The Holmes Beach Commission will discuss whether to implement a moratorium on chain, or “formula,” businesses in the city, nearly a month after plans for Baskin Robbins-Dunkin Donuts caused great worry among some island business owners and officials.
“Consider implementing a moratorium — pending consideration of the possible regulation of formula businesses,” reads the agenda item for the meeting to be held at 7 p.m. Tuesday at Holmes Beach City Hall, 5801 Marina Dr.
We have a precious, strange little island here and part of its attraction for everyone is that it’s ‘Old Florida.’ There’s not a McDonald’s on every corner, there’s not a Burger King on every corner, so it was really distressing to hear that, without any notice to us, that these stores are coming in.
Holmes Beach Commission Vice Chairwoman Jean Peelen
Holmes Beach Mayor Bob Johnson submitted a two-page document to facilitate the discussion on the moratorium on chain businesses. The documents contain the definition of a “formula retail” and what these businesses include.
In May, a vacant space nestled in a 60,000-square-foot plaza on East Bay Drive in Holmes Beach fueled concern among local business owners and officials. The plaza was built in 1986 and purchased in 1993 by Benderson Development Co., one of Manatee County’s biggest landowners. The empty store at 3302 E. Bay Drive is expected to be the next home of Baskin Robbins-Dunkin Donuts.
Holmes Beach Commission Vice Chairwoman Jean Peelen said officials will be deciding whether to pursue a moratorium at the meeting Tuesday.
“Since the announcement that Baskin Robbins and Dunkin Donuts and Smoothie King were all moving into the Benderson shopping center in Holmes Beach, we’ve been very concerned about the intrusion of what we call formula businesses — meaning national chains — coming in,” she said Monday. “We have a precious, strange little island here and part of its attraction for everyone is that it’s ‘Old Florida.’ There’s not a McDonald’s on every corner, there’s not a Burger King on every corner, so it was really distressing to hear that, without any notice to us, that these stores are coming in.”
According to Peelen, officials are searching for a way to preserve Anna Maria Island for what it is. One way to do so, she said, is by passing a moratorium.
“A moratorium is something that just says, ‘OK, everything stops right now for a bit,’” she added. “A moratorium would give us time to research, think, consult with other jurisdictions that have had this issue and decided what we can do legally about the intrusion of national chains.”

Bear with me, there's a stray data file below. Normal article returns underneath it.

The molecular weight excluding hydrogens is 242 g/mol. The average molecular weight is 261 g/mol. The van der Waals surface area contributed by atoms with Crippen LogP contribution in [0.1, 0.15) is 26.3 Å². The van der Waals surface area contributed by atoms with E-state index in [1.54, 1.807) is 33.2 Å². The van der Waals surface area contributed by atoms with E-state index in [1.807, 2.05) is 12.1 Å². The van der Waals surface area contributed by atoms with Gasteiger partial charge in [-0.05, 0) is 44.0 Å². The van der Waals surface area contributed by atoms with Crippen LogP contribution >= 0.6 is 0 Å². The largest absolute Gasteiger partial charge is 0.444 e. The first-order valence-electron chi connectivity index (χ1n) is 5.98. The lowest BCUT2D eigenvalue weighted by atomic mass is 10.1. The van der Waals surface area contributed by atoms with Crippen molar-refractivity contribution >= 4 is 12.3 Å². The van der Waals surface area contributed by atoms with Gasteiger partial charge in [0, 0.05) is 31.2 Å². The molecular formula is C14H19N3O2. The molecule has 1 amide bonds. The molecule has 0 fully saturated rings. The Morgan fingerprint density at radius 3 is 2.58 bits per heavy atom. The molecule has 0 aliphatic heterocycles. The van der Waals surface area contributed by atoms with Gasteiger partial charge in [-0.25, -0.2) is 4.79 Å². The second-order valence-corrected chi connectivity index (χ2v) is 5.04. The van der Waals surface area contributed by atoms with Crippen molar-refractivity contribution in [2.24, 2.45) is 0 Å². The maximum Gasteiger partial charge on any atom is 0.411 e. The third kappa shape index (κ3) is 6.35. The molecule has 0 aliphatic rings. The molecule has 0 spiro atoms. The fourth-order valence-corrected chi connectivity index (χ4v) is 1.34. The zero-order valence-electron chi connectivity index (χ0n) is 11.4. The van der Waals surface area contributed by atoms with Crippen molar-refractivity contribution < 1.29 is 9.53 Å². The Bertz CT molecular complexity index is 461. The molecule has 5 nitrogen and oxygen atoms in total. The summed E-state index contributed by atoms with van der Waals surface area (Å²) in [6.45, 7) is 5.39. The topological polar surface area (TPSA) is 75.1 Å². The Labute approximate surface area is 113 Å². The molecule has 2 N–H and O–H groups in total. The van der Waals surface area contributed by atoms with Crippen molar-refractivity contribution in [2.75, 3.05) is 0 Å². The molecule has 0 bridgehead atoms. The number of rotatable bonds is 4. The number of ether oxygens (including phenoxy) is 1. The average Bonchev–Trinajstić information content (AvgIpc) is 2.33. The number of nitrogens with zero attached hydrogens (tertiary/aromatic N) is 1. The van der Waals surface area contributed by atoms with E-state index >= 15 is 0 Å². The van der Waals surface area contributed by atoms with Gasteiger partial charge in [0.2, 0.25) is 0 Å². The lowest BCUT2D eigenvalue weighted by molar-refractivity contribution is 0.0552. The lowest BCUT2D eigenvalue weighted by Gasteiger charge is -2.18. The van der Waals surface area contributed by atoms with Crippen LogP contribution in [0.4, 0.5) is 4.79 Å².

We urge the City to promptly issue the permits which have been applied for and to refrain from pursuing anti-competitive, protectionist actions.
Todd M. Mathes, director of development for Benderson Development Co., in a letter to Holmes Beach officials
The Holmes Beach City Clerk’s Office has not yet received a business tax receipt application from the business, Deputy City Clerk Lori Kee said Monday.
Todd M. Mathes, director of development for Benderson Development, wrote a June 3 letter to Mayor Johnson and commissioners.
“The City Council’s May 26, 2016, work session discussion regarding proposed legislation which would limit formula retail operations on the Island was clearly held in response to criticism directed only at Dunkin’ Donuts/Baskin Robbins,” Mathes’ letter reads. “The Dunkin’ Donuts/Baskin Robbins operator signed a lease with our company and all necessary City permits were applied for on April 21, 2016. We urge the City to promptly issue the permits which have been applied for and to refrain from pursuing anti-competitive, protectionist actions.”
Mathes did not respond to a request for comment Monday.
Judy Owens, who owns Cupcake Delights at 3324 East Bay Drive in the same plaza, told the Herald last month that franchises like Baskin Robbins-Dunkin Donuts change the landscape of the island.
“We need our Publix and our Walgreens and that kind of stuff, but when it comes to just that kind of franchise, I think it kind of hurts it,” she said at the time. “People come to the island because they want the uniqueness and the ‘Old Florida’ feel, and when you start popping those up all over then ... I think it’s just going to open the door for other franchises.”